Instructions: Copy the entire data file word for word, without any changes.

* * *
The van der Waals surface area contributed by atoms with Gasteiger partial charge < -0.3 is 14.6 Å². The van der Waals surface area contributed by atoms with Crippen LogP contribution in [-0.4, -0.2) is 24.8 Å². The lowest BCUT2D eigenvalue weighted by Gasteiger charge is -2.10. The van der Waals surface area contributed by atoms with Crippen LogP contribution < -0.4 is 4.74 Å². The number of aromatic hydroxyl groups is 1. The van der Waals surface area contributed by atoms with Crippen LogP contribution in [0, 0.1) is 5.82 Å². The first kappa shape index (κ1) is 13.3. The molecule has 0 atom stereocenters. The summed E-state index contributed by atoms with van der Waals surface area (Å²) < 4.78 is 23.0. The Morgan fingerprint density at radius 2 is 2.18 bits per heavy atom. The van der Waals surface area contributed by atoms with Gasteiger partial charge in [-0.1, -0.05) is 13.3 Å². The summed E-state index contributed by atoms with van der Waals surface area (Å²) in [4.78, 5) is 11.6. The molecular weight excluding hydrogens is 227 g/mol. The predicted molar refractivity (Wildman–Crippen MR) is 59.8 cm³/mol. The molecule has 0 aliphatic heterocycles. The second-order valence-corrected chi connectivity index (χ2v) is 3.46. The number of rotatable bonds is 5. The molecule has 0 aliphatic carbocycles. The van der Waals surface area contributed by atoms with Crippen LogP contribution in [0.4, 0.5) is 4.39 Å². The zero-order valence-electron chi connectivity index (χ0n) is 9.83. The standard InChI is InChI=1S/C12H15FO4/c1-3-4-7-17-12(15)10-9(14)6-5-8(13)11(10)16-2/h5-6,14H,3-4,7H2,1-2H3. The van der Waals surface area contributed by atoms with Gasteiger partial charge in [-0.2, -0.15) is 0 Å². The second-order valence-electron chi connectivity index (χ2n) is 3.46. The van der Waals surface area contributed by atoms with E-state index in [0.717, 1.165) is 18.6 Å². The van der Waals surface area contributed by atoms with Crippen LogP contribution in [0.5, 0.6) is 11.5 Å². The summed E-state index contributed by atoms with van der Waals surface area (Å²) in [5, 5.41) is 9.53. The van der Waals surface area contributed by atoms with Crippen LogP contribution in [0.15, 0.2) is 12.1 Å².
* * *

The van der Waals surface area contributed by atoms with Gasteiger partial charge < -0.3 is 14.6 Å². The van der Waals surface area contributed by atoms with Crippen LogP contribution in [-0.4, -0.2) is 24.8 Å². The lowest BCUT2D eigenvalue weighted by Gasteiger charge is -2.10. The van der Waals surface area contributed by atoms with Crippen LogP contribution < -0.4 is 4.74 Å². The number of aromatic hydroxyl groups is 1. The van der Waals surface area contributed by atoms with Crippen LogP contribution in [0, 0.1) is 5.82 Å². The first kappa shape index (κ1) is 13.3. The molecule has 0 atom stereocenters. The summed E-state index contributed by atoms with van der Waals surface area (Å²) < 4.78 is 23.0. The Morgan fingerprint density at radius 2 is 2.18 bits per heavy atom. The van der Waals surface area contributed by atoms with Gasteiger partial charge in [-0.1, -0.05) is 13.3 Å². The summed E-state index contributed by atoms with van der Waals surface area (Å²) in [4.78, 5) is 11.6. The molecular weight excluding hydrogens is 227 g/mol. The predicted molar refractivity (Wildman–Crippen MR) is 59.8 cm³/mol. The molecule has 0 aliphatic heterocycles. The second-order valence-corrected chi connectivity index (χ2v) is 3.46. The number of rotatable bonds is 5. The molecule has 0 aliphatic carbocycles. The van der Waals surface area contributed by atoms with Crippen LogP contribution in [0.4, 0.5) is 4.39 Å². The zero-order valence-electron chi connectivity index (χ0n) is 9.83. The standard InChI is InChI=1S/C12H15FO4/c1-3-4-7-17-12(15)10-9(14)6-5-8(13)11(10)16-2/h5-6,14H,3-4,7H2,1-2H3. The van der Waals surface area contributed by atoms with Gasteiger partial charge in [-0.2, -0.15) is 0 Å². The second-order valence-electron chi connectivity index (χ2n) is 3.46. The van der Waals surface area contributed by atoms with E-state index in [0.717, 1.165) is 18.6 Å². The van der Waals surface area contributed by atoms with Crippen LogP contribution in [0.5, 0.6) is 11.5 Å². The summed E-state index contributed by atoms with van der Waals surface area (Å²) in [5, 5.41) is 9.53. The van der Waals surface area contributed by atoms with Crippen LogP contribution in [0.15, 0.2) is 12.1 Å².